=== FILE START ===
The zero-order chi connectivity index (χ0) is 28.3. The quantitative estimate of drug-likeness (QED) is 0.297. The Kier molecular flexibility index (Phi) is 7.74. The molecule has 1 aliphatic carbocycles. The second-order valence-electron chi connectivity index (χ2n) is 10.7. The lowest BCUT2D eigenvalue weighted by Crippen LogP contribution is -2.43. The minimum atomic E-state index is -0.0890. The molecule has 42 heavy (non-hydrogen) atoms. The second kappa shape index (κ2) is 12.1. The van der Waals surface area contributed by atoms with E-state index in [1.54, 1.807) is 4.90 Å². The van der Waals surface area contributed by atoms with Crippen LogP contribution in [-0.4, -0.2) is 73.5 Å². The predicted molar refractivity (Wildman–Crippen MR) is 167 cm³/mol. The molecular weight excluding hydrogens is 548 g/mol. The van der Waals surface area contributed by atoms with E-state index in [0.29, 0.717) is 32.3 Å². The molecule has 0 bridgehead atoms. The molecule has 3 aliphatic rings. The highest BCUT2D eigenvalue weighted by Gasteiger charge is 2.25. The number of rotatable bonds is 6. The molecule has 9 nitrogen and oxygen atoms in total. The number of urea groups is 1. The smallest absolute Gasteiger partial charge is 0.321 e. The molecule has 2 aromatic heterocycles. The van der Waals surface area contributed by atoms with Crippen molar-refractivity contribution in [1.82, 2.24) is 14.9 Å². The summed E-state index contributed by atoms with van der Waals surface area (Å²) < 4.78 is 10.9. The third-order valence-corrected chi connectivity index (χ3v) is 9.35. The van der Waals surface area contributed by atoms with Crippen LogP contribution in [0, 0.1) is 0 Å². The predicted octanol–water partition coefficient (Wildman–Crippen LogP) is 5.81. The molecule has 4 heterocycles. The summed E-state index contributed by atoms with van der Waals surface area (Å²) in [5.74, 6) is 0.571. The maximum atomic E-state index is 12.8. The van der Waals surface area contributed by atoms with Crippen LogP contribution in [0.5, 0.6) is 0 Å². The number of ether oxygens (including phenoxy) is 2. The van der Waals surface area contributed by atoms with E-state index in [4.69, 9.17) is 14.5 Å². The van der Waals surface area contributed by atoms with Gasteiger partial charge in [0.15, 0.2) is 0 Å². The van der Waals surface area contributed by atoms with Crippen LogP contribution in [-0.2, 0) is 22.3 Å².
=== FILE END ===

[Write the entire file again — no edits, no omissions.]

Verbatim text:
The zero-order chi connectivity index (χ0) is 28.3. The quantitative estimate of drug-likeness (QED) is 0.297. The Kier molecular flexibility index (Phi) is 7.74. The molecule has 1 aliphatic carbocycles. The second-order valence-electron chi connectivity index (χ2n) is 10.7. The lowest BCUT2D eigenvalue weighted by Crippen LogP contribution is -2.43. The minimum atomic E-state index is -0.0890. The molecule has 42 heavy (non-hydrogen) atoms. The second kappa shape index (κ2) is 12.1. The van der Waals surface area contributed by atoms with E-state index in [1.54, 1.807) is 4.90 Å². The van der Waals surface area contributed by atoms with Crippen LogP contribution in [-0.4, -0.2) is 73.5 Å². The predicted molar refractivity (Wildman–Crippen MR) is 167 cm³/mol. The molecular weight excluding hydrogens is 548 g/mol. The van der Waals surface area contributed by atoms with E-state index in [0.29, 0.717) is 32.3 Å². The molecule has 0 bridgehead atoms. The molecule has 3 aliphatic rings. The highest BCUT2D eigenvalue weighted by Gasteiger charge is 2.25. The number of rotatable bonds is 6. The molecule has 9 nitrogen and oxygen atoms in total. The number of urea groups is 1. The smallest absolute Gasteiger partial charge is 0.321 e. The molecule has 2 aromatic heterocycles. The van der Waals surface area contributed by atoms with Crippen molar-refractivity contribution in [1.82, 2.24) is 14.9 Å². The summed E-state index contributed by atoms with van der Waals surface area (Å²) < 4.78 is 10.9. The third-order valence-corrected chi connectivity index (χ3v) is 9.35. The van der Waals surface area contributed by atoms with Crippen LogP contribution in [0, 0.1) is 0 Å². The predicted octanol–water partition coefficient (Wildman–Crippen LogP) is 5.81. The molecule has 4 heterocycles. The summed E-state index contributed by atoms with van der Waals surface area (Å²) in [5.74, 6) is 0.571. The maximum atomic E-state index is 12.8. The van der Waals surface area contributed by atoms with Crippen LogP contribution in [0.5, 0.6) is 0 Å². The number of ether oxygens (including phenoxy) is 2. The van der Waals surface area contributed by atoms with E-state index in [4.69, 9.17) is 14.5 Å². The van der Waals surface area contributed by atoms with Gasteiger partial charge in [0.15, 0.2) is 0 Å². The van der Waals surface area contributed by atoms with Crippen LogP contribution in [-0.2, 0) is 22.3 Å².